Not a Sound: amazing characterisation, with some reservations about the plot

Not a Sound Book review

What is this about?: Amelia finds a former friend murdered and dumped near a river and embarks on an investigation into how she was killed. And that’s when it starts to involve her almost ex-husband.

What else is this about: Amelia is deaf, as is the author. This is about showing a capable woman, not hindered by her deafness as she explores going back to work and re-entering her life.

Stars: 3.5/5 

Blurb: A shocking discovery and chilling secrets converge in this latest novel from New York Times bestselling author Heather Gudenkauf 

When a tragic accident leaves nurse Amelia Winn deaf, she spirals into a depression that ultimately causes her to lose everything that matters–her job, her husband, David, and her stepdaughter, Nora. Now, two years later and with the help of her hearing dog, Stitch, she is finally getting back on her feet. But when she discovers the body of a fellow nurse in the dense bush by the river, deep in the woods near her cabin, she is plunged into a disturbing mystery that could shatter the carefully reconstructed pieces of her life all over again.

As clues begin to surface, Amelia finds herself swept into an investigation that hits all too close to home. But how much is she willing to risk in order to uncover the truth and bring a killer to justice?

New York Times bestselling author Heather Gudenkauf has been described as “masterful” and “intelligent” and compared to Lisa Scottoline and Jodi Picoult. Introducing her most compelling heroine yet, she delivers a taut and emotional thriller that proves she’s at the top of her class.

When the book opens, Amelia is a recovering alcoholic, living on her own after her husband kicked her out of their home for being a drunk. Over the past two years, she is slowly attempting to get her life back after she was caught in the middle of an attempt on a patient’s life and lost her hearing, which in turn led to her drinking. From that point, she cut off all ties with her former life as nurse – most especially with the friends she made, like Gwen – and it’s Gwen’s death that takes her back into her old life again.

Amelia is ready to try working, not as a nurse, which is what she did previously, but doing data entry at a cancer clinic. However the day of her interview, she discovers Gwen’s body, which almost costs her the job before some fast talking saves her.

With Gwen’s death, Amelia experiences a hearty dose of regret at ignoring her attempts to get in touch with her just after the accident, and with that, comes regret at what her drinking cost her. Gudenkauf uses the case to flesh out Amelia’s past, to let readers in to see what sort of person she was like once. However, I believe that if you’re going to make a person an alcoholic, to the point that it cost her her marriage, then go the whole hog. Having her keep bottles of alcohol in the house, but not drink it – is that some sort of strength of character test? Why? Is it supposed to make us in awe of her? It puzzled me that she didn’t go to Alcoholics Anonymous and that by all accounts going cold turkey, with the lure of alcohol hidden away in the house was enough to not get her to drink? It’s a flaw in what is otherwise strong characterisation in the book for Amelia.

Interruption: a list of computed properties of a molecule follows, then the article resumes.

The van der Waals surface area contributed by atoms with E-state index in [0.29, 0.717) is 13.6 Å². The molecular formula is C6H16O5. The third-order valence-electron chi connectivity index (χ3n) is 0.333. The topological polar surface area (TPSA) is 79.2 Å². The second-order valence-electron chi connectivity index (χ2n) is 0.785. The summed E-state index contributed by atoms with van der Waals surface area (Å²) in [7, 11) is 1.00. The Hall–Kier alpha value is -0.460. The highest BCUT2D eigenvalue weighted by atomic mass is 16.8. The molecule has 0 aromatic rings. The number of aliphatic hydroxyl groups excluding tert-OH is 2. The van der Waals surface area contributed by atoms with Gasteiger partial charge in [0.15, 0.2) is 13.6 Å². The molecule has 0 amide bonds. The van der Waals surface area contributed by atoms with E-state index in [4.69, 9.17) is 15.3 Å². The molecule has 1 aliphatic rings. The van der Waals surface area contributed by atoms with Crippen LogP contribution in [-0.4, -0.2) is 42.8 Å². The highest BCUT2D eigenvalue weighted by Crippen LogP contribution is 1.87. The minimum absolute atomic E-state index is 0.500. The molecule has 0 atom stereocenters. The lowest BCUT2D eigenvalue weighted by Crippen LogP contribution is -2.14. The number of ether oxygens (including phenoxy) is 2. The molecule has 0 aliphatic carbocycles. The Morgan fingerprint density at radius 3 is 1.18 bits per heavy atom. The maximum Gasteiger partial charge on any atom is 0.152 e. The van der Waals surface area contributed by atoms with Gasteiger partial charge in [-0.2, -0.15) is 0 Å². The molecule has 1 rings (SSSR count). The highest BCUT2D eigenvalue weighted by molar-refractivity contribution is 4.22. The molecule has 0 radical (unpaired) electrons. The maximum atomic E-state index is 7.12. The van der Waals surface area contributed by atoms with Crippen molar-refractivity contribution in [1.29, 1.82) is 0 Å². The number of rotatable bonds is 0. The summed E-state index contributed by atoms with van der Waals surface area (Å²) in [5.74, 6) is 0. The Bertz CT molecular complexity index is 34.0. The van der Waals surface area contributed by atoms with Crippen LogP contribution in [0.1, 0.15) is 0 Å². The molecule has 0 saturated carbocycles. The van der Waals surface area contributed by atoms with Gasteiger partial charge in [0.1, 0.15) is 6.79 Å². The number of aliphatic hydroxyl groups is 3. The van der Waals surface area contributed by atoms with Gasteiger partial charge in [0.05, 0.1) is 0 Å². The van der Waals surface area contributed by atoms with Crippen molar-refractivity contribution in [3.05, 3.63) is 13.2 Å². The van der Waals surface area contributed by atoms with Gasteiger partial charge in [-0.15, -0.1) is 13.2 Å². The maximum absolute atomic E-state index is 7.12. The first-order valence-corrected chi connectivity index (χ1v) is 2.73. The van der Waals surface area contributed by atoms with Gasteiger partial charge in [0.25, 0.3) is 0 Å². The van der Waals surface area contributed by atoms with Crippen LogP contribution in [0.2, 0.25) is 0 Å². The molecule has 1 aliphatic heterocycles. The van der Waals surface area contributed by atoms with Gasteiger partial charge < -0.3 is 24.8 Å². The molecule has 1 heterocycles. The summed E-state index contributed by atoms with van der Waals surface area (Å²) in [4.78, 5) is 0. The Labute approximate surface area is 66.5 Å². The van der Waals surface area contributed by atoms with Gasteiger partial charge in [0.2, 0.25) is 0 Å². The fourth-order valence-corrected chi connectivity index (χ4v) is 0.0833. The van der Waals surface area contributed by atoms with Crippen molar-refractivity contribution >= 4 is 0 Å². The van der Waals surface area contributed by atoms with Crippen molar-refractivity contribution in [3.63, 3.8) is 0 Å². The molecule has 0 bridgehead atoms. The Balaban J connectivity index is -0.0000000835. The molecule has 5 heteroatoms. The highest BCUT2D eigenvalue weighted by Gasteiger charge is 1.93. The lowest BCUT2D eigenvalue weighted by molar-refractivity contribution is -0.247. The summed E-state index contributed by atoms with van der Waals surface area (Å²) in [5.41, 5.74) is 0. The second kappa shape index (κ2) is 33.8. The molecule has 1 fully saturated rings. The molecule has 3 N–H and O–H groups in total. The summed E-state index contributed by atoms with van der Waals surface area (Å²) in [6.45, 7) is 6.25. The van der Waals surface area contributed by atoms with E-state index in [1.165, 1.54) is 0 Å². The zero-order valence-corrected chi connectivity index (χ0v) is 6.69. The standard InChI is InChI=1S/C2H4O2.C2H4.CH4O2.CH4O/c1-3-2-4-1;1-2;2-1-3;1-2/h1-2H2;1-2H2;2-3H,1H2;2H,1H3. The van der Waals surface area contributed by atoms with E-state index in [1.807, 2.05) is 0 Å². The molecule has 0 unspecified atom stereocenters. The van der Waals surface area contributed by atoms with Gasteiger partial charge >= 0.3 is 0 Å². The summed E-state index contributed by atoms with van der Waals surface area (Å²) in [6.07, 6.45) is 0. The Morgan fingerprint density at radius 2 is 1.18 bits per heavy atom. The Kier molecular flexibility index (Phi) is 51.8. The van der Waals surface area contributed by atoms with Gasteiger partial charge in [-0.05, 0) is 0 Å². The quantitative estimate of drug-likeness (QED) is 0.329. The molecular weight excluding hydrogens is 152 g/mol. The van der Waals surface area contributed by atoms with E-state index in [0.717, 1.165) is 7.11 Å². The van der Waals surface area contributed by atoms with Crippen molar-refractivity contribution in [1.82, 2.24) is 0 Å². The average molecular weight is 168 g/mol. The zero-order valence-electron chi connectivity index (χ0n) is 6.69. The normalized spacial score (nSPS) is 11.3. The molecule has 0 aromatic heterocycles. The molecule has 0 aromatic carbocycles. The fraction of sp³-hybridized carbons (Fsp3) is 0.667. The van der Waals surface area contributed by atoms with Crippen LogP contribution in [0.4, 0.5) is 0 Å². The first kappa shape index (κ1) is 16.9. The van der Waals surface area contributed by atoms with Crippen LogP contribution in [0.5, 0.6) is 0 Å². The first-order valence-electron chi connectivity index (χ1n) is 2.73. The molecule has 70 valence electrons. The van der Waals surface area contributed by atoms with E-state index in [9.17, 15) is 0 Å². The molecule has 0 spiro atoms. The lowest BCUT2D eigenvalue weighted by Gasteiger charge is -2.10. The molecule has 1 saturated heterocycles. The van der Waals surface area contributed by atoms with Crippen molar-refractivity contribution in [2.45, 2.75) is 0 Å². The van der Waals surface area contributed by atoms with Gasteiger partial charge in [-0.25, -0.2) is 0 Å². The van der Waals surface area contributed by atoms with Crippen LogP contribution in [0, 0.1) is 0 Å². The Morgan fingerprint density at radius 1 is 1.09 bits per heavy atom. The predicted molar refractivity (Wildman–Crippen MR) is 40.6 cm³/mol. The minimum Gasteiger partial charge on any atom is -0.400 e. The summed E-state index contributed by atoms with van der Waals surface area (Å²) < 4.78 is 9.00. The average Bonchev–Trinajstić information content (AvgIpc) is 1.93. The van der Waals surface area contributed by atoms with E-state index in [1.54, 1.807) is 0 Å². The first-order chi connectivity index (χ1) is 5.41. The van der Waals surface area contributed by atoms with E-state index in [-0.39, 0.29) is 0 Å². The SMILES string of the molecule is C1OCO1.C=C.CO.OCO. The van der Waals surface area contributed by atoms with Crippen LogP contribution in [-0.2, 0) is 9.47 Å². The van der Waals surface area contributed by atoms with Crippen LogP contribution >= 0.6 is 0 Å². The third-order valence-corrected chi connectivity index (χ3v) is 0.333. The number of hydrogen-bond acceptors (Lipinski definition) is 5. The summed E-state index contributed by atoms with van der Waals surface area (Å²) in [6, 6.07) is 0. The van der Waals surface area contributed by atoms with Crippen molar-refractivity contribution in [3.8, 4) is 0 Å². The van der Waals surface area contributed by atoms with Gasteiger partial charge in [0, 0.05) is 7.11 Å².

Jake, her brother’s best friend, is a cop assigned to Gwen’s case. Theirs is a friendship, that might be more if only she’d let herself believe it could be. He has his own demons to deal with, and while we’re seeing them through Amelia’s eyes, it adds some much needed depth to him.

The writing is a little uneven in that Gudenkauf relies on red herrings that should be fleshed out more, and as a result left me unsatisfied in some ways by the ending.

But, don’t get me wrong Amelia is the sort of determined woman we need to see more in fiction, one that doesn’t let her deafness stop her from doing anything, and shares how scared it makes her. While there were elements of the case that needed a stronger, the joy of this book is in the strength of Gudenkauf’s characterisation of Amelia, who is a stellar centre of this novel.

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